In the unremarkable and hectic parking lot of a Trader Joe’s, I shut off the engine to my car but sit in place. David Bowie’s Life on Mars just came on the radio and I listen, intently, singing along to the chorus, until the last of the cymbals dies down. Only then, I grab the shopping bags and make my way into the market.
I have noticed this is happening more often. No, not sitting around in random parking lots. My stopping. When I run, I let go of my thoughts and my breathing more easily, and I savor the rapid hits to my nostrils: eucalyptus, pine, bottle brush, horse shit, making a precise inventory as my sneakers pound the asphalt.
For someone who has lived most of her life in a perpetual state of movement, I don’t rush much anymore. If I see something that pleases me, I will take a detour, to the point of even breaking my lifelong tenet of never being late.
Last night, I reread an Elena Ferrante paragraph four times, unable to keep on reading until the perfection of the words had sunk in. This morning, I obsessed over a Cynthia Ozick’s sentence until all envy had melted. I notice more.
Some would say it’s a by-product of having undergone cancer. Maybe. Looking close up at the grains of sands inching, and sometimes rushing, down the bottleneck of my hourglass, realizing the sand is finite, might have given me a better measure of what is worth stopping for.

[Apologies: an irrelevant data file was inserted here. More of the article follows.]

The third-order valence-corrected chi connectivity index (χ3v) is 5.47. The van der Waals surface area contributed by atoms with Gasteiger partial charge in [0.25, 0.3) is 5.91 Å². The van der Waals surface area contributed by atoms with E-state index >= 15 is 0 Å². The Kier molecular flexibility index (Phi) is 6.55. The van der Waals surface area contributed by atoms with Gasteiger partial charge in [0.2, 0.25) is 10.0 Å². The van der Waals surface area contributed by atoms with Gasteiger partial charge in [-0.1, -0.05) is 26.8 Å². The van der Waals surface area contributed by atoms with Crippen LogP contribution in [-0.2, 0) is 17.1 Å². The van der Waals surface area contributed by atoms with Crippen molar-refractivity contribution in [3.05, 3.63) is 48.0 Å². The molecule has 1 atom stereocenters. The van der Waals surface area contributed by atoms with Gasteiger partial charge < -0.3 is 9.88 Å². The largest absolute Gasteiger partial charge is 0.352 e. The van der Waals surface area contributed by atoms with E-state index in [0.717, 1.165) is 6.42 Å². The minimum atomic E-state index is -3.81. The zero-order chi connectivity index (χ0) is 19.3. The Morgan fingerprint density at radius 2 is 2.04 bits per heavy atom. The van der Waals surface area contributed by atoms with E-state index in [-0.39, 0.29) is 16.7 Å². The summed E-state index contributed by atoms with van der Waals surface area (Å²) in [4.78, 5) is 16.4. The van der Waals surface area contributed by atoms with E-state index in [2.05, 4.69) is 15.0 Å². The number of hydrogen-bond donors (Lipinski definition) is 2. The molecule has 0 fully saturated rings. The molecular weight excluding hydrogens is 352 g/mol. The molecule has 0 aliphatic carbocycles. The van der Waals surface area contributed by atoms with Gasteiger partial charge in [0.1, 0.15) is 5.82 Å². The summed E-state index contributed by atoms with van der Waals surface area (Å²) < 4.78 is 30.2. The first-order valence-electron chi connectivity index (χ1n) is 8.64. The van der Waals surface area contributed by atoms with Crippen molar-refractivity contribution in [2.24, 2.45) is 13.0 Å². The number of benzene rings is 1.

It hasn’t changed my outlook on life or propelled me to make momentous changes but, now that I feel and look myself again, I laugh more and care less.
As I write this, on a sun-drenched Sunday afternoon, dogs napping at my feet, a shadow to the periphery of my right eye distracts me. I look up. A female deer is milling around my backyard: graceful, sinuous like a dancer, kind eyes, ears erect. I sit very still. I watch her sniffing the grill, picking up scents of fish and chicken, then approaching the glass sliding door. She peeks in, calmly, taking in the room, the sleeping dogs, me. After some hesitation, she moves over to the dining room window, and I get up, grab my phone and start shooting.
We stare at each other, female to female. I am not going to harm her, she must know.
A puddle of her breath fogs the glass that divides us. I deliriously think what I could offer her. She looks curious, poised, at ease: in 13 years I have lived here, having observed countless families of deer, I have never encountered one willing to come this close. I am enjoying the moment, a deep enjoyment I wouldn’t have experienced if I hadn’t looked up, if I had been too focussed on the screen in front of me.
The deer lazily circles the yard once more, munches on some plants, finds the dogs’ water bowl. Finally disappears down the hillside. It paid off to stop by our house.
It pays off to stop and pause, to break the perpetual movement. For the deer. For me. Even at a time when I see the future full of promise again, when I am busy making all kinds of plans. A balancing act between using time meaningfully and stopping to smell the roses. Or the horse shit.
Top image courtesy of sissimum